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Migrate SSRS 2017 to Power BI Report Server

UPDATE: The blog post doesn’t make this exactly clear, but fiddling around with the report database to get the upgrade working isn’t supported by Microsoft. However, someone from the SSRS team told me the March 2018 release of Power BI Report Server has fixed some bugs, so you should try to upgrade the normal way.

Recently I had the pleasure of migrating a SSRS 2017 instance to an instance of Power BI Report Server. I was really looking forward to it, since it means we would have everything in one single portal: paginated reports, Excel workbooks and of course Power BI Desktop reports. We had a new virtual machine installed with a brand new installation of the PBI RS server, October 2017 edition. I followed the simple steps of the official documentation: Migrate a report server installation. Seems easy right?

Alas, it was not the case. When launching the portal, we were greeted with an error message saying the service was unavailable (it was though) and that the server couldn’t connect to the database (it could).

Okay, time to dive into the logs! There we found the following error: “ERROR: Database downgrade detected. The database schema version is newer than service schema version”. Wut?

The kicker is, we had an old SSRS 2012 instance still running (the one we actually migrated to SSRS 2017, but I digress) and migrating that ReportServer database went without a single issue. Looking around on the web, it seems migrating SSRS 2012/2014/2016 is not an issue, but PBI RS server seemingly has a problem with SSRS 2017. Also, the SSRS web service didn’t seem to have a problem: you could browse the web service and render reports. Just not the portal. Both SQL Server 2017 and PBI RS Server were updated to the latest versions.

After quite some searching, I finally ran Profiler to capture all the queries to the ReportServer database. One stored procedure stood out: GetCurrentProductInfo. Hmmm, and the error message complains about schema versions. The stored procedure basically checks for the most recent row in the ProductInfoHistory table. The contents of the SSRS 2017 ReportServer table:

And on a brand new PBI Report server database freshly installed by the SSRS configuration manager:

Aha, we’re on to something: the Sku and the BuildNumber are different. So I would do what anyone would do in production: manually change the values in the table. Lo and behold, the portal works! I could browse the reports and render them. Happy dance! But then I tried to upload a Power BI Desktop report. No dice, the upload failed with the superb error message: “there was an error”.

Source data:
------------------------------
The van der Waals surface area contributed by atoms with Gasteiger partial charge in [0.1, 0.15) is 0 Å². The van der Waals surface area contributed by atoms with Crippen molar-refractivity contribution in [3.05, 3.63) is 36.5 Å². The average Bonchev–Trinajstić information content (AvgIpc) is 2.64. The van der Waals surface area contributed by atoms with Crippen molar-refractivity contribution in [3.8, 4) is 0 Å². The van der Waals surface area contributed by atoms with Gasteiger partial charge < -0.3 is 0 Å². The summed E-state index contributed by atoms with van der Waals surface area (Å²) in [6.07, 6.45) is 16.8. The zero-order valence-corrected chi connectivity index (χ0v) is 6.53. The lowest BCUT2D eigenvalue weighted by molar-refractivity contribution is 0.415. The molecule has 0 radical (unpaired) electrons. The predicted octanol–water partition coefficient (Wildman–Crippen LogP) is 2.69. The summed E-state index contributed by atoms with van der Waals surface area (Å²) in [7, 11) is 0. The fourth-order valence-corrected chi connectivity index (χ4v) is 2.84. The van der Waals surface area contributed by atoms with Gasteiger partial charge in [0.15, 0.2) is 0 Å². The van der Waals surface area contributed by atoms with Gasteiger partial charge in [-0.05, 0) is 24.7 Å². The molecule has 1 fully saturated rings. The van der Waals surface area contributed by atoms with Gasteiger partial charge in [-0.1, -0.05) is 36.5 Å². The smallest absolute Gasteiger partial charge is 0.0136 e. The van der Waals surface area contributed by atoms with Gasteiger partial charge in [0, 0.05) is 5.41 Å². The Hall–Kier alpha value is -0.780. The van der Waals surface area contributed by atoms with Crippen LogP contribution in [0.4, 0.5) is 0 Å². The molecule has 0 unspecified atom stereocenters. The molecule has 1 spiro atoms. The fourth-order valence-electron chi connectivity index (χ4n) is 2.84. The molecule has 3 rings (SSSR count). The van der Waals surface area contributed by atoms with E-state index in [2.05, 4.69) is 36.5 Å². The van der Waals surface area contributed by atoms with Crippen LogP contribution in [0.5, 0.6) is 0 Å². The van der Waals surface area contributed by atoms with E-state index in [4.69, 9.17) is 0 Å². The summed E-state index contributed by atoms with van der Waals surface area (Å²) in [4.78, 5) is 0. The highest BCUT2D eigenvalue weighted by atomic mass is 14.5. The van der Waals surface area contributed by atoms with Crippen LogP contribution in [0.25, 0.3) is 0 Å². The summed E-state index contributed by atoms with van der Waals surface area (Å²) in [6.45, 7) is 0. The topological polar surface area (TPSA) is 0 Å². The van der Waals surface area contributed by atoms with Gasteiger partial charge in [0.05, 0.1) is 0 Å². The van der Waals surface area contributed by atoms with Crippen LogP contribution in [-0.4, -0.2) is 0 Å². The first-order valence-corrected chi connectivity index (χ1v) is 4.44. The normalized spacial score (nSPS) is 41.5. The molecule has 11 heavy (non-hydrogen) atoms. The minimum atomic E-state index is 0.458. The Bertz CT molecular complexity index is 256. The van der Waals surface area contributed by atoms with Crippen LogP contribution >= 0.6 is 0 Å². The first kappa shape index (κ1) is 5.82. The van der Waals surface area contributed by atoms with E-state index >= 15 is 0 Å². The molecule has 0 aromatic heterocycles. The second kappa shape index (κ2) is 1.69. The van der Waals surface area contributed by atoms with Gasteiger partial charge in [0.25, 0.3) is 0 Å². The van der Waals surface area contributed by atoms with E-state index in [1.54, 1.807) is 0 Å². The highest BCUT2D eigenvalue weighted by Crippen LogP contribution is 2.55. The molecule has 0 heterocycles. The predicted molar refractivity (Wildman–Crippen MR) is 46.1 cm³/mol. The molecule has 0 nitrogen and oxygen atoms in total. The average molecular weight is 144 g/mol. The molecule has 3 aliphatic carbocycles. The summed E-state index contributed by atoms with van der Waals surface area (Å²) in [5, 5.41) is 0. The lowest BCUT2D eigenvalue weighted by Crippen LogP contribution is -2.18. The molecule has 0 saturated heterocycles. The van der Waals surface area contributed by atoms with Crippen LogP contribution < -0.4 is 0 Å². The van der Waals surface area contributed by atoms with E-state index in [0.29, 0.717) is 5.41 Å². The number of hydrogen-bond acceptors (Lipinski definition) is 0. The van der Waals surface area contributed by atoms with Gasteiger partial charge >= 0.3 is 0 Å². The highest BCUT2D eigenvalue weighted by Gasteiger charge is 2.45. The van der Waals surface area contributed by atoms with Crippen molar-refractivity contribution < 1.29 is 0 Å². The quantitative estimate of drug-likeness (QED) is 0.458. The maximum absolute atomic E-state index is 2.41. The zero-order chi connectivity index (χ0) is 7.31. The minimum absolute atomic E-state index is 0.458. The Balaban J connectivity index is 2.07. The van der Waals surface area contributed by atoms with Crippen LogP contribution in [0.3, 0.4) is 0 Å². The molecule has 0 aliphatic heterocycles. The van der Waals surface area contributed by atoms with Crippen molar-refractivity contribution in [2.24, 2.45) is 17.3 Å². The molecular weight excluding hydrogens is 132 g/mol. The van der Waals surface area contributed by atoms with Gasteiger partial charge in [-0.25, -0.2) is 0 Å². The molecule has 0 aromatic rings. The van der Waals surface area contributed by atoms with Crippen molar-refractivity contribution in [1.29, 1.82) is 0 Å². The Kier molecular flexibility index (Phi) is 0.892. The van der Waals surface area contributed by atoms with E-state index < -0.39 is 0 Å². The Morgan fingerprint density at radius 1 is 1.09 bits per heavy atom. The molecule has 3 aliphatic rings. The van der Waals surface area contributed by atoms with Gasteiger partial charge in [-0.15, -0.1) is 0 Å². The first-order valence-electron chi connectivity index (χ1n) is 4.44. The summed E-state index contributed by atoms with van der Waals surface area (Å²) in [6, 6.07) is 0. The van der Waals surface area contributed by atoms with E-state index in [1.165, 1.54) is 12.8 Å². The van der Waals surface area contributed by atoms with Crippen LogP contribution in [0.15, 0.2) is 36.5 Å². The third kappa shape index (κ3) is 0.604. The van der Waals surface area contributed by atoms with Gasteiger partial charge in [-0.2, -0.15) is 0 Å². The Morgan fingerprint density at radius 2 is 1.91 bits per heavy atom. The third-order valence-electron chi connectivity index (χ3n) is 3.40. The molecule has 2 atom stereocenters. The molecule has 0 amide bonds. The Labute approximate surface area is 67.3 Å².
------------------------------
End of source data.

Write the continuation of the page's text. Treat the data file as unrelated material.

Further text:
My mental state:

Digging into the logs (again), I found the following error message:

Apparently the ProductInfoHistory table wasn’t the only thing that went wrong. The SSRS configuration manager forgot to run a script that updates the SSRS 2017 ReportServer database so that it can actually work with the Power BI objects. So I did what any sane person would do in production: open up SQL Compare, compare the schema of the SSRS 2017 database (which should have been migrated) with a brand new ReportServer database created by PBI RS server, and push the missing objects into the SSRS database.

Lotsa changes…

I restarted the service and tried uploading the PBI Desktop report, and finally, it worked!


Recently I’ve bummed into another issue when trying to upgrade the instance. There’s a table called DBUpgradeHistory that keeps track of all the installed updates on your instance. When you follow the steps in this blog post, you have to update this table as well, otherwise when you try to upgrade to a newer version, the update script will try to implement updates that are already there and it will crash. For example, columns will be added to a table, but since they are already there the ALTER TABLE statement will fail.


Migrating SSRS 2017 to Power BI Report Server ain’t easy folks. Somebody at Redmond forgot to test if they were compatible or not. You have two options:

  • Think before you act. Don’t install SSRS 2017 in the first place, but install PBI Report server right away. No migration necessary.
  • You can follow the steps outlined in this blog post. Make sure you have backups of your ReportServer databases and of the encryption key.

Koen Verbeeck

Koen Verbeeck is a Microsoft Business Intelligence consultant at element61, helping clients to get insight in their data. Koen has a comprehensive knowledge of the SQL Server BI stack, with a particular love for Integration Services. He's also a speaker at various conferences.


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